Wednesday, 13 April 2016

Shedding worldly goods

Leave a Comment

We recently shifted into a new home. We’ve downsized; not too much, we still have three bedrooms and two bathrooms, but in the process we have lost an extra living room, an art studio and an office. My desktop computer is now stationed in one of the bedrooms and instead of a two-car garage we now have what was described by the seller’s agent as being a one-and-a-half car garage. I have seen a half-car; I recall a stunt on Candid Camera many years ago where they cut a Volkswagen in half and then filmed the reactions of passers-by.

But half-cars never really caught on.

To be fair the car does have to share the garage with the washing machine, dryer and washtub, a modern concept making dedicated laundry’s redundant.

Like new cars, new homes have numerous neoteric advances that make life even more comfortable. I would list these as light switches that light up, smoke alarms in the kitchen that turn off all the kitchen appliances if smoke is detected, a carpeted garage and double glazing. None of the above featured in our previous houses and I’m amazed I managed to live without them for so long.

But shifting house can be traumatic, particularly if you’re scaling down. There is so much decision-making in what to keep and what to discard. In the mix is furniture, clothing and a whole host of “things” you’ve hoarded over the years.

Our offspring found room for the excess furniture which means I can on the odd occasion sit in my favourite chair and marvel over its comfort compared to the one I resolved to keep instead.

Over our married life we’ve owned five homes, all of them fit-for-purpose for our circumstances at the time. Inevitably cupboards and attics got filled with consumer items we considered essential when purchased, but their indispensability waned quite quickly.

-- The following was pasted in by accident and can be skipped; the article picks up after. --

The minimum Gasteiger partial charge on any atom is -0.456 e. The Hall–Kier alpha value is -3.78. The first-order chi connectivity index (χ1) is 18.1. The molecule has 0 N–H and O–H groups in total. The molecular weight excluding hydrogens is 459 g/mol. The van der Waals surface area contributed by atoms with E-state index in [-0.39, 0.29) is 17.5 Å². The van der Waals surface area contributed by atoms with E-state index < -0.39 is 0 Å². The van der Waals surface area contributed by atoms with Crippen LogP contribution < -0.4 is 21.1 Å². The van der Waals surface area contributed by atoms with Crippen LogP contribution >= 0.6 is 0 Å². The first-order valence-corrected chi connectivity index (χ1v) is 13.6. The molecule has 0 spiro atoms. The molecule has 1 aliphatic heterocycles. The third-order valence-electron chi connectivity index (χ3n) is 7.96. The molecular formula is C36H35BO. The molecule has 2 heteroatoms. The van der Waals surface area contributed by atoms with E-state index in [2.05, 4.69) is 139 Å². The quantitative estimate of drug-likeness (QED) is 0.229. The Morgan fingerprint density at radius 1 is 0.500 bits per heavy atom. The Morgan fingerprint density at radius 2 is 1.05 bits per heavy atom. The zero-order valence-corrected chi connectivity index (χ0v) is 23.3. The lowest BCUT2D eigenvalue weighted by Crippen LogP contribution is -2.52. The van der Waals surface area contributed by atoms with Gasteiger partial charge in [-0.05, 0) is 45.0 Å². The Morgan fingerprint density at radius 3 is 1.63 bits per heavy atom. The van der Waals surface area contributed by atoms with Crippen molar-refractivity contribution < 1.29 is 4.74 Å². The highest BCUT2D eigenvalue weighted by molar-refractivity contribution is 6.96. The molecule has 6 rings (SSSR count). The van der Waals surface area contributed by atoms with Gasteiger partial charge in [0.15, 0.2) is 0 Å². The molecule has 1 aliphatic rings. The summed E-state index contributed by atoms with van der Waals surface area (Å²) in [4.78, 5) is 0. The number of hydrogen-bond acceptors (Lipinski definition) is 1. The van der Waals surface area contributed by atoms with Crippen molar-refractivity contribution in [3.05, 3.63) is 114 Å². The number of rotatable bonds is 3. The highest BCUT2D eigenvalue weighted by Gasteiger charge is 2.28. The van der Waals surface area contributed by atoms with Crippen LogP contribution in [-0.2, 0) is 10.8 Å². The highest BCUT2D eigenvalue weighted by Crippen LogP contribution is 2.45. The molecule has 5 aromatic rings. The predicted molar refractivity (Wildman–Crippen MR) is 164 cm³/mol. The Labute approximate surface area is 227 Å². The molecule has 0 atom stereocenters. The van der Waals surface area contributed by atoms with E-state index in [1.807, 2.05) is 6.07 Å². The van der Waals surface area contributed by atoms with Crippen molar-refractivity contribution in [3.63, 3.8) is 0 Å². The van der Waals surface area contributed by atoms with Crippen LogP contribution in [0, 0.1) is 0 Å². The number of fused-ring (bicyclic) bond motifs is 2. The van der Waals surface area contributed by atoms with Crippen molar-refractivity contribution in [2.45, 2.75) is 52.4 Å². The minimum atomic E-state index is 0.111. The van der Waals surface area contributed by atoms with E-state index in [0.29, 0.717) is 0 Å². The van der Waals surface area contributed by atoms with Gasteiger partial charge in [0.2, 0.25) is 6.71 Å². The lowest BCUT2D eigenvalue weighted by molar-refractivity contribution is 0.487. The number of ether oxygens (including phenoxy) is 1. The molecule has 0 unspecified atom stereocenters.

In the shift we sent trailer-loads of these “hoardings” to the landfill, often in haste, and wondered if we weren’t a little impulsive in deciding what was important and what wasn’t.

And so I was placated somewhat by Frank Trentmann’s recent book “Empire of Things” a masterpiece of research and story-telling, many years in the making, that records the epic history of the goods that have seduced, enriched and unsettled our lives over the past 600 years.

Trentmann, a professor of history at Birkbeck University of London, reckons humanity has a “stuff” problem. He writes even in frugal Germany the average person owns 10,000 objects and as an outcome our trash has clogged the oceans’ surfaces with 18,000 pieces of plastic per square kilometre. He suggests we can’t reverse course without acknowledging how emotionally attached we’ve become to our possessions.

Six centuries ago the average person owned limited utilitarian goods, but now with the modern markets cheap prices and abundance of choice, more people can make personal statements about their identity through cars, clothes and kitchenware.

To protect our planet and ourselves Trentmann concludes that we need to better appreciate the pleasures that come from a longer lasting connection to fewer things.

By accident or design, that’s something I’m just beginning to comprehend.

“You give little when you give of your possessions. It is when you give of yourself that you truly give.” - Khalil Gibran


Post a Comment